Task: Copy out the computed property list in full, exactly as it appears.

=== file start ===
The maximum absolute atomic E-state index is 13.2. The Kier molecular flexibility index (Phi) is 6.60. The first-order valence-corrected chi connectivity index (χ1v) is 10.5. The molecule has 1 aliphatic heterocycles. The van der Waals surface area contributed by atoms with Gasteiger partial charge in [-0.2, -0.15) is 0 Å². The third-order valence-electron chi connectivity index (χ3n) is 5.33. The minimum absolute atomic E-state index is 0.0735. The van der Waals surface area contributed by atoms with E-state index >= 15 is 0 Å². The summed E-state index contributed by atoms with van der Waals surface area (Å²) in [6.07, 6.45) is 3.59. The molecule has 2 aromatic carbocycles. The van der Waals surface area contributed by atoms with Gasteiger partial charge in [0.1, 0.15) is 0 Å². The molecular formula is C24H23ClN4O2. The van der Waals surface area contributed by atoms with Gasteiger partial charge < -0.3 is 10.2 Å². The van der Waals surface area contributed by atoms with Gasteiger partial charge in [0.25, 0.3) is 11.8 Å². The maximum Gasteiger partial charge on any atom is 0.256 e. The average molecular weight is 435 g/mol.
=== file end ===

The maximum absolute atomic E-state index is 13.2. The Kier molecular flexibility index (Phi) is 6.60. The first-order valence-corrected chi connectivity index (χ1v) is 10.5. The molecule has 1 aliphatic heterocycles. The van der Waals surface area contributed by atoms with Gasteiger partial charge in [-0.2, -0.15) is 0 Å². The third-order valence-electron chi connectivity index (χ3n) is 5.33. The minimum absolute atomic E-state index is 0.0735. The van der Waals surface area contributed by atoms with E-state index >= 15 is 0 Å². The summed E-state index contributed by atoms with van der Waals surface area (Å²) in [6.07, 6.45) is 3.59. The molecule has 2 aromatic carbocycles. The van der Waals surface area contributed by atoms with Gasteiger partial charge in [0.1, 0.15) is 0 Å². The molecular formula is C24H23ClN4O2. The van der Waals surface area contributed by atoms with Gasteiger partial charge < -0.3 is 10.2 Å². The van der Waals surface area contributed by atoms with Gasteiger partial charge in [0.25, 0.3) is 11.8 Å². The maximum Gasteiger partial charge on any atom is 0.256 e. The average molecular weight is 435 g/mol.